The Court noted that the issue was not whether the Employee’s actions or conduct violate a public policy, but whether the Arbitrator’s award violated public policy. The Court concluded the arbitrator’s award did not violate public policy. Specifically, the Court held that the Arbitrator’s award did not “pose an unacceptable risk” that will undermine the public policy of protecting children from dangers related to illegal drug use or cause the District to breach its lawful obligations or public duties because the Arbitrator determined that the Employee’s ingestion of her son’s medication was a single “misadventure” not likely to be repeated and had imposed conditions upon the Employee to return to her position.
Second, the District also argued that the Arbitrator’s award violated the second prong of the “essence test,” listed above. The District claimed the Arbitrator’s award ignored a part of the CBA that gives the District’s Board the right to discharge any “employee for just cause or for violation of the [CBA].” Id. at 66.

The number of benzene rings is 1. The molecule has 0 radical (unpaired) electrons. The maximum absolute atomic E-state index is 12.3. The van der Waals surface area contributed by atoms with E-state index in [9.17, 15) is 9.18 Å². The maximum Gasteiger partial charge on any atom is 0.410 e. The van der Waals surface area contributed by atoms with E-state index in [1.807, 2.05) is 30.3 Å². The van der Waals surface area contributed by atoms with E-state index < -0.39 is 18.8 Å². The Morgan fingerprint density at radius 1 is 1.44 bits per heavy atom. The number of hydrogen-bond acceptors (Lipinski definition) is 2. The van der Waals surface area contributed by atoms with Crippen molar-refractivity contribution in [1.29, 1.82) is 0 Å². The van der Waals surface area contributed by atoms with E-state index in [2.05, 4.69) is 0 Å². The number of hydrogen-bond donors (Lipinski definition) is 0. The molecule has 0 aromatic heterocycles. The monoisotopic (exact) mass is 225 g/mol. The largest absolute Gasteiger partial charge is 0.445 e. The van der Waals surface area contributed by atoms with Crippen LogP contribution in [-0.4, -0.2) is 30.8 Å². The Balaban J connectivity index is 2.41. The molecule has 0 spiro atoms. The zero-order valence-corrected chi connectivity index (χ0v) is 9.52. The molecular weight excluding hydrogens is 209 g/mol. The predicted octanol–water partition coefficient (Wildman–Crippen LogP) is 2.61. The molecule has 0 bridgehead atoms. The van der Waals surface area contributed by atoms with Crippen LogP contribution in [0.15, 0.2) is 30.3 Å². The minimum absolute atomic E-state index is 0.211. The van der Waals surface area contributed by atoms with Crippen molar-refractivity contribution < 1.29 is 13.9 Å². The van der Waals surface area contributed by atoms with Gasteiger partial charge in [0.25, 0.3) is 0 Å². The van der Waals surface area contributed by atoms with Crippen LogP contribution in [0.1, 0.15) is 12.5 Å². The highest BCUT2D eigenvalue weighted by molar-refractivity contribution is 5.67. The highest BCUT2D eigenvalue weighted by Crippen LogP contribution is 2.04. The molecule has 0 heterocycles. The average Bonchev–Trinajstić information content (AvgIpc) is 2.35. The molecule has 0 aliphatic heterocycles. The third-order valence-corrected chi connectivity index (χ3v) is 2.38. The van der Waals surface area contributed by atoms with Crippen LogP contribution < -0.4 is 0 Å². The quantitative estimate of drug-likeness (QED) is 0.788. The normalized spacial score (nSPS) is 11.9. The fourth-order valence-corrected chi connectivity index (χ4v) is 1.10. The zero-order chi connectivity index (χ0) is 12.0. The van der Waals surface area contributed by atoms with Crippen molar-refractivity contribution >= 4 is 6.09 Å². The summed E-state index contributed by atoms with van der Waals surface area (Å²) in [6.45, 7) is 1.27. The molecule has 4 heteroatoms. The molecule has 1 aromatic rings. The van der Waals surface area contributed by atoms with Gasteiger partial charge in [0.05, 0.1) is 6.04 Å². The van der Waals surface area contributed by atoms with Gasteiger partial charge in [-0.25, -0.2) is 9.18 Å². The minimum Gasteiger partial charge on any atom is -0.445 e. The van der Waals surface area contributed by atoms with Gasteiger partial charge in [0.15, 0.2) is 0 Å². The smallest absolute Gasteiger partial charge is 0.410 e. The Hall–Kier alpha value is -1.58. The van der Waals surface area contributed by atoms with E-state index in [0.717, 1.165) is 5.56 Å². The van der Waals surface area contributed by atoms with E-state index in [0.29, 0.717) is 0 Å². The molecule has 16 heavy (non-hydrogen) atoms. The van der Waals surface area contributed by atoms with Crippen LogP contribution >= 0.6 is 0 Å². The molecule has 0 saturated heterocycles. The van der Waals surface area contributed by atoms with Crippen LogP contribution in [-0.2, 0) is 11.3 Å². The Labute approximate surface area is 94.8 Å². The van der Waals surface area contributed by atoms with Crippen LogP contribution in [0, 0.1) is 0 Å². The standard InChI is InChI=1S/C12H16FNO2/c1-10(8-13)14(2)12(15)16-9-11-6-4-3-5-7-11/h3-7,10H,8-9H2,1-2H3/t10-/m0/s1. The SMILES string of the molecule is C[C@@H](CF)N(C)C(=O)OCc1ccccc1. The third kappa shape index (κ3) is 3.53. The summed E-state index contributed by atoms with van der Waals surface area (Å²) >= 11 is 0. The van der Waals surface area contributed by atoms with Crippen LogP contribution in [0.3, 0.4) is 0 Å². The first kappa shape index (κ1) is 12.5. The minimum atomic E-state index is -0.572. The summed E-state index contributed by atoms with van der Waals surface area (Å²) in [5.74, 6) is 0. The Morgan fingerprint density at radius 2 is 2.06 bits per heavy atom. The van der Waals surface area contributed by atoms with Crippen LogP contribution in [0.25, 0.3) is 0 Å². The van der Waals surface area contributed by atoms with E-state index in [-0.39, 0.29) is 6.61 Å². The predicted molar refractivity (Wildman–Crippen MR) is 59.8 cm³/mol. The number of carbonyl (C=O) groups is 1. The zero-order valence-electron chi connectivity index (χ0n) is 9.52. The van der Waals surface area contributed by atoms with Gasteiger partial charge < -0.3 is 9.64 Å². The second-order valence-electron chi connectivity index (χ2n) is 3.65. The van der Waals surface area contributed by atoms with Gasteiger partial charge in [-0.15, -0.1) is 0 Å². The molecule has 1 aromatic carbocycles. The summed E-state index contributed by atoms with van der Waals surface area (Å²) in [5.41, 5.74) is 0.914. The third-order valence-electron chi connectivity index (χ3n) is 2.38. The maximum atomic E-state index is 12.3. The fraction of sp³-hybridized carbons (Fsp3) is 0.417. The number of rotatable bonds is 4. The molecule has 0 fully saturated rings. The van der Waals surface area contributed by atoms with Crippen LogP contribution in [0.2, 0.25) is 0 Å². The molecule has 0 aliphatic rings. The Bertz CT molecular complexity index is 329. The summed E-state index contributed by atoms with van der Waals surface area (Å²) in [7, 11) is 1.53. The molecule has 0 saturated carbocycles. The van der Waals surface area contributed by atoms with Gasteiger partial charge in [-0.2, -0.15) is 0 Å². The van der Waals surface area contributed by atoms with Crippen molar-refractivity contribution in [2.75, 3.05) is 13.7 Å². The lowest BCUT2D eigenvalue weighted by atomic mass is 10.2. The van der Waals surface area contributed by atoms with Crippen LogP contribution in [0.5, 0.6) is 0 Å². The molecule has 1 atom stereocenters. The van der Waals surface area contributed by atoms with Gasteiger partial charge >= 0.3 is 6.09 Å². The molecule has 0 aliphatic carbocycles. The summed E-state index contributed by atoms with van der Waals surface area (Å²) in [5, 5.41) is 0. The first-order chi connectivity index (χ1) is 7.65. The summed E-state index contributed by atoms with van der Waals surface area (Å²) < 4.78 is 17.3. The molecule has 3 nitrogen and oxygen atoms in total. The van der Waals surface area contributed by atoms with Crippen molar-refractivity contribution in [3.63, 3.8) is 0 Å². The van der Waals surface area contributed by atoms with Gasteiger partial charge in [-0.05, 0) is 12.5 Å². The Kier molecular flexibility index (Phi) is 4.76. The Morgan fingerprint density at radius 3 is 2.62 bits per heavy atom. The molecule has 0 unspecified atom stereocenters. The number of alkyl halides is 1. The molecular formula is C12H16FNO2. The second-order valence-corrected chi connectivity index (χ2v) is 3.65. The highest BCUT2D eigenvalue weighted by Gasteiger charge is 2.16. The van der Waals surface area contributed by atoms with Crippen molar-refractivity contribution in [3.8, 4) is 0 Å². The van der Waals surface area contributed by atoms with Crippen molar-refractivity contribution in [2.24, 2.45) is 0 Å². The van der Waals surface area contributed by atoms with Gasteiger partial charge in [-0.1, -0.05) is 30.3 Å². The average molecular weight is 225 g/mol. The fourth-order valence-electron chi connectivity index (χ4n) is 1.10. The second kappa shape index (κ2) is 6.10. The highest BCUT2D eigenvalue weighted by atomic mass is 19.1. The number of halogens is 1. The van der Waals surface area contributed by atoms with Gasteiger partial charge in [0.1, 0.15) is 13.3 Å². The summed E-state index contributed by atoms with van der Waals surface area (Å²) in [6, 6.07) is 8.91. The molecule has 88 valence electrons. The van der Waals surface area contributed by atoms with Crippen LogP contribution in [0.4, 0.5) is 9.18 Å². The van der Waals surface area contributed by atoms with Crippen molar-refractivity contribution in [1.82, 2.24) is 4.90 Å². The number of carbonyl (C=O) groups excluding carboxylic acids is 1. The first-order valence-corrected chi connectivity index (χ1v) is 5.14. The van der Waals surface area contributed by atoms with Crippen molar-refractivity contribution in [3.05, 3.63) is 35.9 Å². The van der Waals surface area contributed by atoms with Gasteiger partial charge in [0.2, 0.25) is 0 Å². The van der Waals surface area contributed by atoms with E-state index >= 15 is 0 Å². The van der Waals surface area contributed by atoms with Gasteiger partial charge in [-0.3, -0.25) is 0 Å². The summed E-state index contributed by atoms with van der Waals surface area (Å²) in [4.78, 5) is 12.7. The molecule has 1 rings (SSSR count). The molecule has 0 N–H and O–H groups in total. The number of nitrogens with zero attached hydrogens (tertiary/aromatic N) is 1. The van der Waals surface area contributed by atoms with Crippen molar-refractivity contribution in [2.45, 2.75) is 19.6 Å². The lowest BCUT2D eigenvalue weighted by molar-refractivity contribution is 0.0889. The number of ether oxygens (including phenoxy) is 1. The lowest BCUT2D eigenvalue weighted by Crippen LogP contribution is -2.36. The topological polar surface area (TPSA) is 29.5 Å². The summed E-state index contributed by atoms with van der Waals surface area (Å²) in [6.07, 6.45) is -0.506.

The Court held that when a collective bargaining agreement does not specifically define or designate the discipline to be imposed and does not specifically state that the employer is the one with sole discretion to determine discipline, the arbitrator is within his or her authority to modify the discipline imposed. The Court explained that for the discipline imposed not to be subject to arbitration, the language in the agreement must specifically reserve to the school district disciplinary matters provided for under the Pennsylvania School Code. Because the CBA did not limit the Arbitrator’s power to modify discipline, the Court held that the Arbitrator’s award was rationally derived from the CBA.